Sunday, October 10, 2010

Reality Check

You know what I've been thinking about lately? Illusions, reality and the vast space that sometimes, no -- almost always falls between.
I know that at the heart of my eating disorder is the disconnect between who I thought I was supposed to and who I really am.
When I became a full-time "housewife", I tried to fit into this image I had in my head about what a "farm wife" was supposed to do. I tried working the irrigation crews -- so I would fit in better with the farm wives around here that actually worked on their farms. I about killed myself to keep house and a yard and do everything from scratch -- like I figured my grandmothers had done.
I didn't fit in here. I am liberal, educated and worked in a non-traditional career field -- well, at least non-traditional around here. I no longer had an identity as a reporter/editor, I was "Clem's wife". Although I was still free-lancing from home, more and more of my life spent cooking, keeping house (sort of -- not my strong suit) and helping around the farm.
It was hard. Very hard. But, we don't have the kind of farm where I'm needed with the daily duties of keeping the farm running. I couldn't handle working in the office. So, I was a "farm wife" but not like my friends who were partners and integral in their family's farm operations.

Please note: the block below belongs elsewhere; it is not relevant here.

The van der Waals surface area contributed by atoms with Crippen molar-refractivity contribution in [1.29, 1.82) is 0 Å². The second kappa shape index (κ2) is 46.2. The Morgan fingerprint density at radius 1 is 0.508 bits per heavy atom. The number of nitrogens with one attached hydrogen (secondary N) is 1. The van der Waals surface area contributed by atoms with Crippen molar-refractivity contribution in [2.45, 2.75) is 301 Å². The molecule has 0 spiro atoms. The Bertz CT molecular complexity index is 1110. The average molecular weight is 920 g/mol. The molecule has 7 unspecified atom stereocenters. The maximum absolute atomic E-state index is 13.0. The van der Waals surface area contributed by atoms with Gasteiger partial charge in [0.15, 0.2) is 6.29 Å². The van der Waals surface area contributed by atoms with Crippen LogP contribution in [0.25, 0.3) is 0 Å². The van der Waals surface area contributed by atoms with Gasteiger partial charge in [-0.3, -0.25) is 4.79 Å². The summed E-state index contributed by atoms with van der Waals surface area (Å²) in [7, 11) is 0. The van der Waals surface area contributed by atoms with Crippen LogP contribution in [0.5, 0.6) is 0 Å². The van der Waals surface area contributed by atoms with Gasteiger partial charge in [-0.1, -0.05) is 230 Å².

I have little in common with my in - laws, but I tried like hell to be more like them and made myself even more miserable.
There is also a disconnect between reality and the image of myself I carry in my head. This void started as a child. I was told I was chubby -- that I carried "baby fat". That was my identity. Not "she's a bright girl". Not "she's a smart girl" - "she's a chubby kid."
Later, I was constantly told I was fat. That I needed to "trim up" -- that I was never pretty.
Here's the thing. Photography is a beautiful thing. I look at the pictures of myself during that time and guess what, I'm not fat. I have big boobs -- occasionally a tummy. But at the time, none of that mattered. It was too late. Being fat was already part of my cellular structure, despite the fact that it wasn't reality.